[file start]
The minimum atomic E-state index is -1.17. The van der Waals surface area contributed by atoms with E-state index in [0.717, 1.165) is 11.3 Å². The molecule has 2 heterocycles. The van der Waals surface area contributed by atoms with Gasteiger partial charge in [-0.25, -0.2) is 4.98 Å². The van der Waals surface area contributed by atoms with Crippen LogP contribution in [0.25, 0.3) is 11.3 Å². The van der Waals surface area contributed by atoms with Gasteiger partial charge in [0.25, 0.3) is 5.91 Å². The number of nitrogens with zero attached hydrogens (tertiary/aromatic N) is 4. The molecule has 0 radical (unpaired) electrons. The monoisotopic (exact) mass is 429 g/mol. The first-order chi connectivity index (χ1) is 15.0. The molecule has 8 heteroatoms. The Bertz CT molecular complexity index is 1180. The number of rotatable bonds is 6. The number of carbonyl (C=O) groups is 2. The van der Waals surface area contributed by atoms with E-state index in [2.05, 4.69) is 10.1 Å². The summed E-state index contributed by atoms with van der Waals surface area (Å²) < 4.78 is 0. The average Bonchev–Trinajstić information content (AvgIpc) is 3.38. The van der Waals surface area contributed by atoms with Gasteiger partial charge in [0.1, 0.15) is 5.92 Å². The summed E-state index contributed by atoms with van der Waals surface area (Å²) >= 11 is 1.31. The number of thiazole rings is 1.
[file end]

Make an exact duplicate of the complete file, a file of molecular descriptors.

The minimum atomic E-state index is -1.17. The van der Waals surface area contributed by atoms with E-state index in [0.717, 1.165) is 11.3 Å². The molecule has 2 heterocycles. The van der Waals surface area contributed by atoms with Gasteiger partial charge in [-0.25, -0.2) is 4.98 Å². The van der Waals surface area contributed by atoms with Crippen LogP contribution in [0.25, 0.3) is 11.3 Å². The van der Waals surface area contributed by atoms with Gasteiger partial charge in [0.25, 0.3) is 5.91 Å². The number of nitrogens with zero attached hydrogens (tertiary/aromatic N) is 4. The molecule has 0 radical (unpaired) electrons. The monoisotopic (exact) mass is 429 g/mol. The first-order chi connectivity index (χ1) is 15.0. The molecule has 8 heteroatoms. The Bertz CT molecular complexity index is 1180. The number of rotatable bonds is 6. The number of carbonyl (C=O) groups is 2. The van der Waals surface area contributed by atoms with E-state index in [2.05, 4.69) is 10.1 Å². The summed E-state index contributed by atoms with van der Waals surface area (Å²) < 4.78 is 0. The average Bonchev–Trinajstić information content (AvgIpc) is 3.38. The van der Waals surface area contributed by atoms with Gasteiger partial charge in [0.1, 0.15) is 5.92 Å². The summed E-state index contributed by atoms with van der Waals surface area (Å²) >= 11 is 1.31. The number of thiazole rings is 1.